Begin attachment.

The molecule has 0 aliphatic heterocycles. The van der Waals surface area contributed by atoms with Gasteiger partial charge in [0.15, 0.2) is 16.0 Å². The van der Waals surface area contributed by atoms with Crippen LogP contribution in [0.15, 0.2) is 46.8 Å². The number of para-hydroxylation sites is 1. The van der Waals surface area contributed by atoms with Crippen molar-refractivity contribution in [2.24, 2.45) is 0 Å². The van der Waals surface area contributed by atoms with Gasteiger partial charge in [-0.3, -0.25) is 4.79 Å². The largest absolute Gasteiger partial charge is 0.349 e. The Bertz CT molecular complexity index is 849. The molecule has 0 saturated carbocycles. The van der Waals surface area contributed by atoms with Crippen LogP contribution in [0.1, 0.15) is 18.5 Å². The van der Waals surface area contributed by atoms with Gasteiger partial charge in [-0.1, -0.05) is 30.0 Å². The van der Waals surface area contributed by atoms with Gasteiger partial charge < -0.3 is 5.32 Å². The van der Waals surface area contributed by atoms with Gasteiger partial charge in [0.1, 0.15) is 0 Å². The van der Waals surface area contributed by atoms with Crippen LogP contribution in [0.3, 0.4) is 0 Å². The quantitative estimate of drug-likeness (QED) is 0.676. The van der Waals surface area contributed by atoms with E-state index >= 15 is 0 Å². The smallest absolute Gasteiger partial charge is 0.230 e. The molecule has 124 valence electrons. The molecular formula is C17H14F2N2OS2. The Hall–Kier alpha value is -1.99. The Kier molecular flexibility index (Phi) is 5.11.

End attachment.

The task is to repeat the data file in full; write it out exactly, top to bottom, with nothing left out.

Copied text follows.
The molecule has 0 aliphatic heterocycles. The van der Waals surface area contributed by atoms with Gasteiger partial charge in [0.15, 0.2) is 16.0 Å². The van der Waals surface area contributed by atoms with Crippen LogP contribution in [0.15, 0.2) is 46.8 Å². The number of para-hydroxylation sites is 1. The van der Waals surface area contributed by atoms with Crippen molar-refractivity contribution in [2.24, 2.45) is 0 Å². The van der Waals surface area contributed by atoms with Gasteiger partial charge in [-0.3, -0.25) is 4.79 Å². The largest absolute Gasteiger partial charge is 0.349 e. The Bertz CT molecular complexity index is 849. The molecule has 0 saturated carbocycles. The van der Waals surface area contributed by atoms with Crippen LogP contribution in [0.1, 0.15) is 18.5 Å². The van der Waals surface area contributed by atoms with Gasteiger partial charge in [-0.1, -0.05) is 30.0 Å². The van der Waals surface area contributed by atoms with Gasteiger partial charge < -0.3 is 5.32 Å². The van der Waals surface area contributed by atoms with Gasteiger partial charge in [0.1, 0.15) is 0 Å². The van der Waals surface area contributed by atoms with Crippen LogP contribution in [0.3, 0.4) is 0 Å². The quantitative estimate of drug-likeness (QED) is 0.676. The van der Waals surface area contributed by atoms with E-state index >= 15 is 0 Å². The smallest absolute Gasteiger partial charge is 0.230 e. The molecule has 124 valence electrons. The molecular formula is C17H14F2N2OS2. The Hall–Kier alpha value is -1.99. The Kier molecular flexibility index (Phi) is 5.11.